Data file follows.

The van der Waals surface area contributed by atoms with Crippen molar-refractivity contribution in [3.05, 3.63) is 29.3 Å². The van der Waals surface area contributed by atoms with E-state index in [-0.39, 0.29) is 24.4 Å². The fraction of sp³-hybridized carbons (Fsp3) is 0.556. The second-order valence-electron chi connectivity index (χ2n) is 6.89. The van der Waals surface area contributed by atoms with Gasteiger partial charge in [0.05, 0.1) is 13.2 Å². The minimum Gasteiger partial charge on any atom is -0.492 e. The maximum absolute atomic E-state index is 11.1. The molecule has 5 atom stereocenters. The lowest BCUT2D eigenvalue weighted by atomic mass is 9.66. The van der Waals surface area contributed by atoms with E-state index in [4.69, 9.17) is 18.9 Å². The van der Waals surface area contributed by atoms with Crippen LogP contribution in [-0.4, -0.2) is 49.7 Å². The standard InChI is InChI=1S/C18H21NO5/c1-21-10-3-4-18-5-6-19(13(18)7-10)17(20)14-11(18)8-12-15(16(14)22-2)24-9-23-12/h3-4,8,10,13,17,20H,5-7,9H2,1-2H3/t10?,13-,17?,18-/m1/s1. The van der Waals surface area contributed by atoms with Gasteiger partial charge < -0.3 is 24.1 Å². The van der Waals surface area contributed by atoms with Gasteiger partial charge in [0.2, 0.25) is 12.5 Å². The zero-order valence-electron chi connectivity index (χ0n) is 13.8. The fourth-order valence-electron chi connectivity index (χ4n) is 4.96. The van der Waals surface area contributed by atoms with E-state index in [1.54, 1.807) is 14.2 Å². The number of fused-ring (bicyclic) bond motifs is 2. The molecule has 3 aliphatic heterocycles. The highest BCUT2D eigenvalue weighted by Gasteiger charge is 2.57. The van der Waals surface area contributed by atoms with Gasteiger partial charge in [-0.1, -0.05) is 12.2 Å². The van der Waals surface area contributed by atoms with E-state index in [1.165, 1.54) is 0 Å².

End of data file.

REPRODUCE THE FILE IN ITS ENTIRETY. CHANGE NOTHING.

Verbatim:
The van der Waals surface area contributed by atoms with Crippen molar-refractivity contribution in [3.05, 3.63) is 29.3 Å². The van der Waals surface area contributed by atoms with E-state index in [-0.39, 0.29) is 24.4 Å². The fraction of sp³-hybridized carbons (Fsp3) is 0.556. The second-order valence-electron chi connectivity index (χ2n) is 6.89. The van der Waals surface area contributed by atoms with Gasteiger partial charge in [0.05, 0.1) is 13.2 Å². The minimum Gasteiger partial charge on any atom is -0.492 e. The maximum absolute atomic E-state index is 11.1. The molecule has 5 atom stereocenters. The lowest BCUT2D eigenvalue weighted by atomic mass is 9.66. The van der Waals surface area contributed by atoms with E-state index in [4.69, 9.17) is 18.9 Å². The van der Waals surface area contributed by atoms with Crippen LogP contribution in [-0.4, -0.2) is 49.7 Å². The standard InChI is InChI=1S/C18H21NO5/c1-21-10-3-4-18-5-6-19(13(18)7-10)17(20)14-11(18)8-12-15(16(14)22-2)24-9-23-12/h3-4,8,10,13,17,20H,5-7,9H2,1-2H3/t10?,13-,17?,18-/m1/s1. The van der Waals surface area contributed by atoms with Gasteiger partial charge < -0.3 is 24.1 Å². The van der Waals surface area contributed by atoms with Gasteiger partial charge in [0.2, 0.25) is 12.5 Å². The zero-order valence-electron chi connectivity index (χ0n) is 13.8. The fourth-order valence-electron chi connectivity index (χ4n) is 4.96. The van der Waals surface area contributed by atoms with E-state index in [1.54, 1.807) is 14.2 Å². The number of fused-ring (bicyclic) bond motifs is 2. The molecule has 3 aliphatic heterocycles. The highest BCUT2D eigenvalue weighted by Gasteiger charge is 2.57. The van der Waals surface area contributed by atoms with Gasteiger partial charge in [-0.1, -0.05) is 12.2 Å². The van der Waals surface area contributed by atoms with E-state index in [1.165, 1.54) is 0 Å².